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US Senate passes massive Pakistan aid bill

Last updated on: September 25, 2009 02:49 IST
Shrugging aside the recent reports of Pakistan illegally modifying the United States-supplied harpoon missiles to target India and former President Pervez Musharraf's revelations that he diverted the massive American military aid provided to Pakistan to fight the war on terror to the eastern border to bolster his country's defenses for a potential convention conflict with India, the US Senate passed a massive $7.5 billion economic and military largesse to Pakistan.

The passage of the Kerry-Lugar bill was designed to coincide and be a major boost to Pakistan on the same day that US President Barack Obama, Pakistan President Asif Ali Zardari and British Prime Minister Gordon Brown were chairing the Friends of Democratic Pakistan Summit in New York.

President Obama on Thursday said that the US 'shares an interest in the success of the Pakistani people. We stand with them -- as friends, and as partners -- on behalf of a future with greater security and prosperity; and we stand with the institutions of Pakistan's government as they seek to strengthen their democracy.'

"Through the Friends of Democratic Pakistan -- and through our bilateral relationship -- the United States is firmly committed to the future that the Pakistani people deserve -- a future that will advance our common security and prosperity. That is why my administration has pledged substantial support for Pakistan, and the US Congress has worked aggressively and effectively to expand development and economic assistance," Obama added.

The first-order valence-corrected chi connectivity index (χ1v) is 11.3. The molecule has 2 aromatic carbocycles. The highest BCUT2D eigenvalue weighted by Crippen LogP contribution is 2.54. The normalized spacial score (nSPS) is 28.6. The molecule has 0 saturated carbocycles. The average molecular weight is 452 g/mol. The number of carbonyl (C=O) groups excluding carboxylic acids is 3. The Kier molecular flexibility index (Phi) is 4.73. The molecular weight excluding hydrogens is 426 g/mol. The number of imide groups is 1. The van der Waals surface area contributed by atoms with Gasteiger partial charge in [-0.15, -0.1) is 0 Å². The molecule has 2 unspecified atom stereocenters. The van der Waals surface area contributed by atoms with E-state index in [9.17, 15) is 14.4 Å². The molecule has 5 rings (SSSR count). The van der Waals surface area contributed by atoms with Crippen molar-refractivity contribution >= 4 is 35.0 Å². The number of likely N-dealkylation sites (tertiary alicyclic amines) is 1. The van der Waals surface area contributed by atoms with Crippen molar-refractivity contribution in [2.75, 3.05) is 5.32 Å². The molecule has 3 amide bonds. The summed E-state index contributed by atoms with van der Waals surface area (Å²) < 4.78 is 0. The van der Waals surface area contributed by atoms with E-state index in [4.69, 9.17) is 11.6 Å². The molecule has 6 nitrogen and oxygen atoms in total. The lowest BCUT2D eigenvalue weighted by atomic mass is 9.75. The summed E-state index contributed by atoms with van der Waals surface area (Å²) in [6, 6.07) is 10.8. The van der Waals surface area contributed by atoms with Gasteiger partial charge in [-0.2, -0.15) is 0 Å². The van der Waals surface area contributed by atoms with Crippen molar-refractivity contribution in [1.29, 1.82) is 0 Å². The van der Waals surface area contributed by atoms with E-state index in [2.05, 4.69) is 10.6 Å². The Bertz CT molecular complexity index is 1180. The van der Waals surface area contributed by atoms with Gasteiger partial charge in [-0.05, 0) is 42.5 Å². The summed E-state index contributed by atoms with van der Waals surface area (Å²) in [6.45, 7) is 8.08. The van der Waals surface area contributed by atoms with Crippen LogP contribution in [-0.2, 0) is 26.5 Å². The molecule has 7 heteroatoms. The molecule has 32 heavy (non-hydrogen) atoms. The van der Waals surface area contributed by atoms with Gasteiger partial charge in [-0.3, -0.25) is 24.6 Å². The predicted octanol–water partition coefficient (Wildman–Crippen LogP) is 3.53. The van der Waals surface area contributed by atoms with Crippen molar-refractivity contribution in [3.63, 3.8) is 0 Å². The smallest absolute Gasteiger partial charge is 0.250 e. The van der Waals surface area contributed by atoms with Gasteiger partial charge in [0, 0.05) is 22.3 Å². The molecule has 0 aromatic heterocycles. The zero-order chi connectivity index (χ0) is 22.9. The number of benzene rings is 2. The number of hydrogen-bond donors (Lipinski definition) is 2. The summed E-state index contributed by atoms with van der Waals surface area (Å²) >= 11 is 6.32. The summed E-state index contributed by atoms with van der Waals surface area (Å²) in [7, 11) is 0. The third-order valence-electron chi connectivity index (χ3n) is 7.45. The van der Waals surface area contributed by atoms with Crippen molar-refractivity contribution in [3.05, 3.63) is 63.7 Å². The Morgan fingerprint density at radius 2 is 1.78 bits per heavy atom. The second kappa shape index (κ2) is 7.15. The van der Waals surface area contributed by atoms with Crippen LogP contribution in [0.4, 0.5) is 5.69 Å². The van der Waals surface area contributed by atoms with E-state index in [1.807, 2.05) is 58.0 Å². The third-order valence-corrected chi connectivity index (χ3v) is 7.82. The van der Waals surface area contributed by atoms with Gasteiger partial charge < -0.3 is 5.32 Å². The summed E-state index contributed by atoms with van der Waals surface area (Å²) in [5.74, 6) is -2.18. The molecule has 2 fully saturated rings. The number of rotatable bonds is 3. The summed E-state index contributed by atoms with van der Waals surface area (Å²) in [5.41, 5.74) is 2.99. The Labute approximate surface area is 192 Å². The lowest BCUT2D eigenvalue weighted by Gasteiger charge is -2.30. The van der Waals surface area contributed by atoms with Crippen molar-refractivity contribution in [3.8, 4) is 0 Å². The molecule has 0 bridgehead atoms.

Twenty-six countries and international institutions, including the co-chairs were participating in the summit.

Congressional sources told rediff.com that the White House and Senators John F Kerry, Chairman of the powerful Senate Foreign Relations Committee and the ranking Republican, Richard Lugar, had decided on the Senate approving the aid package on the day of the summit so that President Obama could announce it and give the summit a boost and also be a necessary shot in the arm in so far as the US taking the lead but hoping that the Senate action would be catalytic to getting the other donors to weigh in too.

Congressman Howard L Berman, chairman of the House Foreign Affairs Committee, also welcomed passage of the bill.

"After many weeks of discussion and negotiation, this step now clears the way for US efforts to help create a better future for Pakistan," Berman said. "Our bicameral, bipartisan legislation demonstrates our intention to cement effective partnerships with the people, leaders, and institutions of Pakistan.  I look forward to seeing it pass the House soon," he added.

The original Berman legislation contained some stringent conditionality and provisions that the aid not be targeted to India and that Pakistan restrain elements within its territory from launching cross-border terrorism against India and neighboring countries, but these conditions were all quashed when the Obama administration and the Kerry-Lugar cabal came down hard on Berman to remove these provisions and finally the bill that emerged from the House Foreign Affairs Committee was a veritable clone of the Kerry-Lugar legislation sans any tough conditions.